I'll probably do a brief guide to upgrades here, or at Altitude Consulting soon, but the short story about getting an upgrade on a long haul flight on AA is that you're most always waitlisted, sometimes for months and it goes right up to the moment you board before you really know if it'll work out.  There's a lot of strategy, and possibly voodoo, that goes into divining what's likely to clear, but really it's hard to predict with any kind of certainty. 

Luckily though, this flight is fairly new, whereas the DFW-HKG flight has been around much longer.  So the loads are still on the light side for this popular route, and there's more competition for paying business class customers with Cathay Pacific, who flies several flights out of LAX daily. 

This is all just a rambling set up to paint you a picture of just exactly how my Valentine's Day evening went.  I had an alert set from ExpertFlyer that would text me if upgrade space became available.  Doing this is hit and miss, since the program has a delay and whatnot, but it's generally worth giving a shot to try and confirm in advance.. 

So anyhow, Mrs. CruisingAltitude and I are enjoying a low key dinner at home, mostly just watching 12 month old BabyFlyer throw her food onto the ground tiny piece by tiny piece while laughing about it, when my phone pings.  Mrs. CrusingAltitude picks it up, looks confused, and hands it over.  Sure enough, it's THE alert.  So I leap up (seriously, I almost never move that fast) shouting that I have to call AA, and start tapping in the EXP line's number from memory.

Meanwhile, Mrs. CrusingAltitude, sensing the panic and feeling the need to assist, tries to help by pulling up my itinerary....and poor BabyFlyer just freezes midway through launching another steamed carrot off her plate to try and sort out what the heck is going on, and whether she should laugh or cry about it.

So, basically, just another night in the CruisingAltitude house. 

But, the upgrade cleared thanks to a great AAgent on the phone!  16c --> 12A, yes and thank you!  That's one more seat assignment I can stop worrying about.  This is a relief, because mileage runs under the 'new system' have plenty to worry about.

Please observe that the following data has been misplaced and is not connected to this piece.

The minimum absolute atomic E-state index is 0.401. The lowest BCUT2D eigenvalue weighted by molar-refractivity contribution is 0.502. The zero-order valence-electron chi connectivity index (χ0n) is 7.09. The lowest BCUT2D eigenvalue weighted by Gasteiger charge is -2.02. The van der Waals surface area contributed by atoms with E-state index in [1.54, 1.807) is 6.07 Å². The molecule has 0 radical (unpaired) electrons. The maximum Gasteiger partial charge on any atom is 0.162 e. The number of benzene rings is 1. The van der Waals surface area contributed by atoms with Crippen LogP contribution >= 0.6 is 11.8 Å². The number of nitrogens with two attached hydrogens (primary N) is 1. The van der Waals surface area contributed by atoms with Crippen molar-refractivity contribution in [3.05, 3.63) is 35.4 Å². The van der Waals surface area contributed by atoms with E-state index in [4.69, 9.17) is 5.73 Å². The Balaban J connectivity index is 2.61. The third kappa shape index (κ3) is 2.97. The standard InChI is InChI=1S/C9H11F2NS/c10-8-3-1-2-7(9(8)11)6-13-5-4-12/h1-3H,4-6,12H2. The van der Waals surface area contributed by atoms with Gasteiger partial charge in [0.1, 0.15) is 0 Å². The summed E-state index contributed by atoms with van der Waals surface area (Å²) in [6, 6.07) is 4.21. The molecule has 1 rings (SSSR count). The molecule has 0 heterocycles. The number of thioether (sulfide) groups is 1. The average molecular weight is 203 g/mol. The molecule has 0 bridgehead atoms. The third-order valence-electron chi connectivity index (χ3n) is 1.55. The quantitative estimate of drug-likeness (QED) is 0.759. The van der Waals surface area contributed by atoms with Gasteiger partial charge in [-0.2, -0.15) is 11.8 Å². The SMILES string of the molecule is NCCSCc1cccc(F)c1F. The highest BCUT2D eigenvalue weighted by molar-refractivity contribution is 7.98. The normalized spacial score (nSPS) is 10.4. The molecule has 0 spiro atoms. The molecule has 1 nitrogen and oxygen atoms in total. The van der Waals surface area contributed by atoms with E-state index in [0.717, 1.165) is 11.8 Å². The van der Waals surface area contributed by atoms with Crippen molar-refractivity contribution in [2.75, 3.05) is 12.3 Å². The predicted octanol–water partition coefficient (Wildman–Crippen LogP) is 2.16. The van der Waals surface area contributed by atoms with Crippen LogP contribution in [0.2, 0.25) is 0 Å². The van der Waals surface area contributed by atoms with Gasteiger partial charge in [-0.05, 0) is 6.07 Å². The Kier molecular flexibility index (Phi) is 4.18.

Flying an itinerary like this with so many foreign airlines, codeshares, and separate segments makes getting the finer details sorted out start to feel like one of those riddle-turned-math questions from the 6th grade: "If Jimmy uses Amex points at a 1200:1000 ratio to buy Avios with British Airways for a restricted economy Malaysian Air flight, can he get an advance seat assignment in the exit row, and who does he need to call for it?"

The answer there: 1- Yes, maybe.  2- Call everyone & pay 40 MYR for it, which is about $9.   These are the kinds of things that keep me up at night.  I know you're jealous.

The truth is, though, that mileage runners take a kind of perverse pleasure in just these complexities, and sorting out how to best utilize the airlines, alliances, and hotel rules to their advantage.  That, along with planning out exactly how many extra hours to devote to airport lounge time, what hotels have the best elite treatment, how many tiny bottles of Woodford Reserve SHOULD be catered to each flight, and much more. 

These are the kinds of details that make any sane traveler throw up their hands and proclaim the entire industry makes no sense, is out to get them, and charges too much while they're at it.  Maybe they're right, but my only point is..... upgrade ALREADY CLEARED!!!


Up next: The final approach, what to bring, and 'live from LAX.'

Monday, February 13, 2017

The World Citizen's Dilemma....

Fair warning: This post is more of an opinion piece than is my usual style in this space, but it's becoming more apparent to me of late that 'not talking about' current events because not everyone agrees with you has its own consequences.  Therefore, I took a solemn oath to myself that I would do that a little less.  If you'd rather skip this, feel free.  The next post will be up shortly & have plenty of rambling thoughts about airplanes in it.

I'm just shy of a week until my first international trip of the year.  As I wrote about HERE, I'm very excited about this one.  It's probably the most complex trip I've ever booked, and takes me completely around the world via Hong Kong, Kuala Lumpur, Sri Lanka, and Doha.  It's arguably the piece de resistance of my mileage running career....thus far.

A preview of what will be my final descent on Monday- Approach into LAX

While I'm really looking forward to this adventure and have been planning the details and logistics of it for months, I have to admit I can't shake a sense of concern as I get packed.  It's not so much that I don't think that all will be fine, but there's a lingering disappointment with the current state of our reputation abroad. 

I've made my fare share of jokes about buying some Air Canada bag tags to avoid awkward conversations about politics abroad, or what choice phrases I'd now need to learn in a combination of Mandarin, Tamil, and standard Arabic, but joking aside, there are actual potential issues to be discussed.

Formally, this site is not an opinion piece unless we're talking about my long-winded opinions on airport lounge décor, or tray table etiquette.  It is however, at it's most basic level, a how-to guide on getting the most out of travel in any number of ways.  Like any good guide, it also needs to be honest and cover relevant topics, and I'm posting this commentary with that sentiment in mind.